Jacob Richardson | 22/09/2019
A pointlessly bloody, listless rehash that barely meets runtime requirements and only does so by bloating it out with soap opera drama.
Rambo (Sylvester Stallone) lives on his family ranch with his surrogate daughter Gabrielle (Yvette Monreal) and her grandmother. Before Gabrielle goes to college, she wants to meet her birth father, and when a friend tells her she has found him in Mexico, she hurries off south of the border to meet him. In the process, however, she is picked up by the Martinez brothers (Oscar Jaenada and Sergio Peris-Mencheta) who traffic in sex slaves. Rambo must cross the border and rescue Gabrielle from the hands of these undesirables, before she, like so many before her, ends up selling herself on the streets.
Adrian Grunberg directs this tepid entry in the Rambo saga, reducing any semblance of intrigue to an unnecessarily bloody, unsatisfying, Trumpian fantasy.
The first major issue revolves around the structure of the piece. Rambo is always at his best when defending a patch of turf, and in this instance that is his ranch, where he inexplicably has built a network of underground tunnels for no apparent reason. Grunberg sets up early on that this is going to be the final set piece, and so we understand that whatever happens, Rambo will come back here to make his stand. That’s a critical error, because there are some early steps towards an actually interesting film when Rambo starts hunting for his pseudo-daughter in Mexico. One could almost imagine a film that starts as somewhat of a Taken-esque rip off, but then puts Rambo on the backfoot, constantly scrabbling through Mexico with his rescued famiglia, uncertain of his surroundings, injured and pursued by evil drug lords.
Alas, Grunberg instead treats Mexico like a brief detour. Indeed, the first three quarters of this film plays out like an OTT soap opera, complete with slightly mislayered audio track. The hammed up dialogue, flat delivery, and evident foreshadowing, result in an hour or so of pain for any Rambo fan, or general moviegoer for that matter. Rambo’s connection to this grandmother and granddaughter duo seems stretched to the point of unbelievability, and the way in which she gets abducted (complete with an impossibly cruel, almost laughable run-in with her dad) only serves to further exacerbate the feeling that this is an ill thought out piece of celluloid.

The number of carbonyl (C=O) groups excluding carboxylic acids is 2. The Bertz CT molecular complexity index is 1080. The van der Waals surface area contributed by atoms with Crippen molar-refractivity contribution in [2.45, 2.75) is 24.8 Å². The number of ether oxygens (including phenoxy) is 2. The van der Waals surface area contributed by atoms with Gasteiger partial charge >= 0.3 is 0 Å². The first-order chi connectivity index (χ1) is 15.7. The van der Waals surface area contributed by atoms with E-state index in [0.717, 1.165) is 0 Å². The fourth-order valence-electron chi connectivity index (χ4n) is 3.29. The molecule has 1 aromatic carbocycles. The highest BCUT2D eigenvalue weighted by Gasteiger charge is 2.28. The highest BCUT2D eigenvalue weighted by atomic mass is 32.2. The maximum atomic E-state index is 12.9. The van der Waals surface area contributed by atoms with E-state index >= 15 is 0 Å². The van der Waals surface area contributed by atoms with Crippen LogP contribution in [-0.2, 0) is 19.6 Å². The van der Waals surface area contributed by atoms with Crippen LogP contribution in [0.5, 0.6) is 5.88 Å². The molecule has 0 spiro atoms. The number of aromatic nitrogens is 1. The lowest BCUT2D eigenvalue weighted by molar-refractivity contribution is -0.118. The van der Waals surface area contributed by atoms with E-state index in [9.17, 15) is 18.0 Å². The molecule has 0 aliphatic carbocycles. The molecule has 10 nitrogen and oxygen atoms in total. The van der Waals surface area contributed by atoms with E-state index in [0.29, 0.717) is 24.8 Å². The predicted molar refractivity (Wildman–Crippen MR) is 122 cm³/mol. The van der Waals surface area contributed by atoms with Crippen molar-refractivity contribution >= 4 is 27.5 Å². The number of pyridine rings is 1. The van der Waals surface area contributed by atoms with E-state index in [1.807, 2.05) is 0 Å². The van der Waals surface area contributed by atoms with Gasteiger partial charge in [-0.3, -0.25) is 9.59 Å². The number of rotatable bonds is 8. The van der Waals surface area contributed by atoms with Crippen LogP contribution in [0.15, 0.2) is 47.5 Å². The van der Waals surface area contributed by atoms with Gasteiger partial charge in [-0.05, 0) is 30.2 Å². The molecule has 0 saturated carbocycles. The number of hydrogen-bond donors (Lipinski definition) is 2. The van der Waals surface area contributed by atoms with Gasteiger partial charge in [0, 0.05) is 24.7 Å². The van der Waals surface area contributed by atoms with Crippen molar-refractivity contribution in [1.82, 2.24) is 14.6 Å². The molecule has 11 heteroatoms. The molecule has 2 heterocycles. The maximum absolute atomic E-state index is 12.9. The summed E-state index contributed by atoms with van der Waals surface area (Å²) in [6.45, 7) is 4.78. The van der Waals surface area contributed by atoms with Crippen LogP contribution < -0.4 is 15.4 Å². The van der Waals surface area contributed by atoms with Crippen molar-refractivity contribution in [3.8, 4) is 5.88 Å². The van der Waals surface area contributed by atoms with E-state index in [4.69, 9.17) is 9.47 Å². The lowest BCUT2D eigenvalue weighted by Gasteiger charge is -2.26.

When the action comes (and boy, come it does in spades), it almost plays out comically. The violence is so gratuitous, and the edit so slapstick, that you will feel almost none of the typical wincing, teeth gritting abhorrence at the violence Rambo is inflicting. That’s a problem, because while previous iterations of this character had equal or greater violence, it never felt juvenile or ill-thought out; this does. It makes light of the violence in a way that turns this almost into a comedy, as opposed to a dramatic action film. By the time Rambo rips a literal heart out of a chest (coupled with a very cheeky double heartbeat sound through the mix) and gives a gravelly voiceover while sitting in a sun-drenched deck chair, you almost feel like someone supercut some previous, unreleased Rambo footage and chucked it on YouTube to show off their first time using editing software.
From an acting perspective, almost everyone is universally bad. Sylvester Stallone rises above the pack, but still could play this character in his sleep - and for the vast majority of the movie does. It feels like he has zero interest in the character, or the story, and that this is just a payday for him. But with a story this weak, and a director insistent on delivering it in the most bland, insulting way possible, who can blame him?
Even the aged, steroid filled shoulders of Sylvester Stallone can't carry this bloated corpse of a movie.